Previous studies on electromagnetic actuators have focused on establishing certain macroscopic mathematical models [13]. Although these efforts can reflect the effects of the Lorentz force and flow fields to a certain extent, few studies have quantitatively analyzed the field strength around the electromagnetic actuator and the electromagnetic environment characteristics in a particular medium, such as seawater. Therefore, in this paper, Section 3 presents the numerical method used for simulation. Section 4 presents the numerical results of investigation of the field strength distribution characteristics above the electromagnetic propulsion unit in seawater. Section 5 describes the simplified electromagnetic field mathematical model. Section 6 presents the numerical and experimental results of flow field evolution comparisons under the Lorentz force control at Reynolds number (Re) = 2000.

2  Structure of the Electromagnetic Propulsion Unit

The electromagnetic propulsion unit used in the numerical simulation was designed with the general geometric characteristics, as shown in Fig. 1. Stripes of eight electrodes and magnetic poles (4 pairs) are alternately arranged in parallel on the surface of an insulator substrate. During the numerical simulation of the electromagnetic field, the coordinate origin was selected at the center of the left edge and maintained 1 mm above the upper surface of the unit. The x- and z-axis are parallel to the horizontal and electromagnetic pole directions of the model, respectively, and the y-axis points directly to the upward direction.


Figure 1: Structure of the electromagnetic propulsion unit

Four white normal lines in the center and one horizontal spanwise line are marked, as shown in Fig. 1. The field strength along some of these lines will be discussed. The four white normal lines in the center, 160 mm in length, start from the center points that the starting points remain 1 mm above the center of the N, –, S, and + poles, repectively. The horizontal spanwise line 1 is maintained 1 mm away from the surface and has a length of 70 mm. The black solid curves and dotted curves represent the electric and magnetic field lines, respectively. The two large arrows along the electric and magnetic pole strips denote the direction of the induced Lorentz force.

3  Numerical Methods and Boundary Conditions

3.1 Numerical Methods

The magnetic induction H (A/m) can be transformed from the magnetic induction value B using

B=μ0μγH=4π×107μrH, (1)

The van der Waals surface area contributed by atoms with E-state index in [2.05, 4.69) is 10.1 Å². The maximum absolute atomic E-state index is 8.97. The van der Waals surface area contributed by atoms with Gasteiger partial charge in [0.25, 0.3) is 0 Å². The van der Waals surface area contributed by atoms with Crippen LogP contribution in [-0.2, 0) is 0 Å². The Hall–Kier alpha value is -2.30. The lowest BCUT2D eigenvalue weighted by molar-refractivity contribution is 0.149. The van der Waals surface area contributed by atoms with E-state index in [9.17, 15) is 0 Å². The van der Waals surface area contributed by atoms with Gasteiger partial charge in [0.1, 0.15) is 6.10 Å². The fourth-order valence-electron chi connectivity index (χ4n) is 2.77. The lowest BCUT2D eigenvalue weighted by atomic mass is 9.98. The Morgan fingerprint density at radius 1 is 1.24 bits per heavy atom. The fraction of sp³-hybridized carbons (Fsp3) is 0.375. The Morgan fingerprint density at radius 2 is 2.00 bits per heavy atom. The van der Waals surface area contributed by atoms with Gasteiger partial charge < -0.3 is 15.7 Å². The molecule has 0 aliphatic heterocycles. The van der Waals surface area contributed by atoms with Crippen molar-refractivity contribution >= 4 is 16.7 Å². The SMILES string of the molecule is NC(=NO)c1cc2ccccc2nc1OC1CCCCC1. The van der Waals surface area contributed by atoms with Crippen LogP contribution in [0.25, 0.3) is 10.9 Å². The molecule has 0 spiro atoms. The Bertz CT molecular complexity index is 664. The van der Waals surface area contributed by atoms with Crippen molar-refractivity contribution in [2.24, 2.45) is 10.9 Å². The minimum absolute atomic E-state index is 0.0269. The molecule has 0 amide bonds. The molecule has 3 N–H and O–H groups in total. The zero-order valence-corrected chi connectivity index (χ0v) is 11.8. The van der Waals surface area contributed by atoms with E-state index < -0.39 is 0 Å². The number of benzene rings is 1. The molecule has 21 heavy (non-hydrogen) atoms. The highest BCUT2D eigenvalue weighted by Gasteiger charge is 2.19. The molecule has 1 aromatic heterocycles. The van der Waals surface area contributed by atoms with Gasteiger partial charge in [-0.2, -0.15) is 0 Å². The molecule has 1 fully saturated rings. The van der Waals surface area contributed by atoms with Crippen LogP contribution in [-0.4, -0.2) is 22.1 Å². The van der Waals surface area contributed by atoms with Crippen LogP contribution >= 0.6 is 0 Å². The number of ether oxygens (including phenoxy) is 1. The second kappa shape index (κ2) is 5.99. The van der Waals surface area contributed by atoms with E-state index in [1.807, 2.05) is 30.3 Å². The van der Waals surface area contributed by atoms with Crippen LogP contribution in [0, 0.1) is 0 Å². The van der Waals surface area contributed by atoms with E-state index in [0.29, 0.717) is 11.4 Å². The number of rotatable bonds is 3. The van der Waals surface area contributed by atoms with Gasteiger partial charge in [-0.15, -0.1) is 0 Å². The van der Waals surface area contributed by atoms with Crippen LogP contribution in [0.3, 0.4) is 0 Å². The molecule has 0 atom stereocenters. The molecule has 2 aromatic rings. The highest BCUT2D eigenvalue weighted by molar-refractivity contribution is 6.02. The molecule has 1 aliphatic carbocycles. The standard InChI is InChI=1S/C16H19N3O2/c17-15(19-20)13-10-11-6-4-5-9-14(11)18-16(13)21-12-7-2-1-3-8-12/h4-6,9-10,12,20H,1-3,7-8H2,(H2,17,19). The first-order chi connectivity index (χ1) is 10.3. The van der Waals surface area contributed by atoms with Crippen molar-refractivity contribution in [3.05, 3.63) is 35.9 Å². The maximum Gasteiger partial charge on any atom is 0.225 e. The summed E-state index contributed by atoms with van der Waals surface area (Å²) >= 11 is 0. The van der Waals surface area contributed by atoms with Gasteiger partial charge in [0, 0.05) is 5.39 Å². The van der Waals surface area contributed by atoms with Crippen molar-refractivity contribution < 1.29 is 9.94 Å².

where μ0 is the relative magnetic permeability in a vacuum, i.e., μ0=4π×107Tm/A . The relative magnetic permeability μr in seawater tends to be 1.

Based on Maxwell’s equations, the mutual conversion relationship between the electric field E and magnetic field B can be expressed as follows:

×B=μ(J+εEt)+×Mp, (2)

×E=Bt;B=0;E=ρeε, (3)

From Ohm’s law, we obtain

J=σ(U×B+E), (4)

where J, U, ρe , μ , σ , ε and MP represent the current density, fluid velocity vector, dielectric constant, charge density, conductivity, permeability, and atomic magnetic kinetic energy, respectively.

Eqs. (2) and (3) are the common electromagnetic field equations. However, in this work, the voltage can be adjusted with time. For time-varying electromagnetic fields, Eqs. (2) and (3) can be rewritten as vector wave Eqs. (5) and (6). The distributions of the electric field, magnetic field, and electromagnetic force around the actuator are analyzed using the finite element method (Vector finite element method-edge element method) [14].

×(1μr×E)=k02εrE, (5)

×(1εr×H)=k02εrH, (6)

Here, εr denotes the relative dielectric constant. The variation formulations of Eqs. (5) and (6) can be written as:

F(E)=12m=1K1{Vm[1μr(×E)(×E)k02εrEE]dVm}, (7)

F(H)=12m=1K1{Vm[1εr(×H)(×H)k02μrHH]dVm}, (8)

where Vm denotes the volume of the different dielectric layers. To realize the spatial dispersion of F(E) and F(H) , the different dielectric layers are divided into several small tetrahedral units (K1 is the number of different dielectric layers and m=1,2,3,...K1 ). Vme(e=1,2,3,...M1) represents the volume of each small tetrahedral unit, where M1 is the total number of small computing units into which each medium layer is divided. The electric field in each unit can be approximated by:

Eme=i=1nNi,meEi,me={Eme}T{Nme}={Nme}T{Eme}, (9)

where Ni,meEi,me and n represent the vector basis function, the basis function expansion coefficient, and number of edges in the body of the component, respectively.

F(E)=12m=1K1{e=1M1({Eme}T[Ame]{Eme})k02{Eme}T[Bme]{Eme})}, (10)

[Ame]=Vme1μre{×Nme}{×Nme}TdVme ,

[Bme]=Vmeεre{Nme}{Nme}TdVme ,